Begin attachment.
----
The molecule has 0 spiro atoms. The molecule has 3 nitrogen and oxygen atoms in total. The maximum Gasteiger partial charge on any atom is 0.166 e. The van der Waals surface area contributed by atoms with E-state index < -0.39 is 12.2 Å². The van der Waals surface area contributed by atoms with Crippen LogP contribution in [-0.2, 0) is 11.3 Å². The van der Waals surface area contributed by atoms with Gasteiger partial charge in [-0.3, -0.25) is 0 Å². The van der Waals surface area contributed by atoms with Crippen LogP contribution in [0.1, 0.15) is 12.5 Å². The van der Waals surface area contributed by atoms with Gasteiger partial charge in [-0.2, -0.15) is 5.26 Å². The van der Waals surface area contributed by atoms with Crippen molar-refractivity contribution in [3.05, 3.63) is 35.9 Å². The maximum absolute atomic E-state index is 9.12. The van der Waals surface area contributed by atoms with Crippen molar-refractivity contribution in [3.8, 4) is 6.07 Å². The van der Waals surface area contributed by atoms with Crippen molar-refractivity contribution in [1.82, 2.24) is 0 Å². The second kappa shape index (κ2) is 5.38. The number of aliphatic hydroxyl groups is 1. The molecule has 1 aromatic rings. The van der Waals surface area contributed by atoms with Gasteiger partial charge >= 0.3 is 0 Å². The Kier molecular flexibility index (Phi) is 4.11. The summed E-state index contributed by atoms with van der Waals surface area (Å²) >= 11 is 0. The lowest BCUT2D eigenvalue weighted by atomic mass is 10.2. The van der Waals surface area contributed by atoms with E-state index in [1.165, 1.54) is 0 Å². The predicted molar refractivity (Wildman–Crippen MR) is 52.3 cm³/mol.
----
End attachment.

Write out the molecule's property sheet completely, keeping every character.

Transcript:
The molecule has 0 spiro atoms. The molecule has 3 nitrogen and oxygen atoms in total. The maximum Gasteiger partial charge on any atom is 0.166 e. The van der Waals surface area contributed by atoms with E-state index < -0.39 is 12.2 Å². The van der Waals surface area contributed by atoms with Crippen LogP contribution in [-0.2, 0) is 11.3 Å². The van der Waals surface area contributed by atoms with Gasteiger partial charge in [-0.3, -0.25) is 0 Å². The van der Waals surface area contributed by atoms with Crippen LogP contribution in [0.1, 0.15) is 12.5 Å². The van der Waals surface area contributed by atoms with Gasteiger partial charge in [-0.2, -0.15) is 5.26 Å². The van der Waals surface area contributed by atoms with Crippen molar-refractivity contribution in [3.05, 3.63) is 35.9 Å². The maximum absolute atomic E-state index is 9.12. The van der Waals surface area contributed by atoms with Crippen molar-refractivity contribution in [3.8, 4) is 6.07 Å². The van der Waals surface area contributed by atoms with Crippen molar-refractivity contribution in [1.82, 2.24) is 0 Å². The second kappa shape index (κ2) is 5.38. The number of aliphatic hydroxyl groups is 1. The molecule has 1 aromatic rings. The van der Waals surface area contributed by atoms with Gasteiger partial charge >= 0.3 is 0 Å². The Kier molecular flexibility index (Phi) is 4.11. The summed E-state index contributed by atoms with van der Waals surface area (Å²) >= 11 is 0. The lowest BCUT2D eigenvalue weighted by atomic mass is 10.2. The van der Waals surface area contributed by atoms with E-state index in [1.165, 1.54) is 0 Å². The predicted molar refractivity (Wildman–Crippen MR) is 52.3 cm³/mol.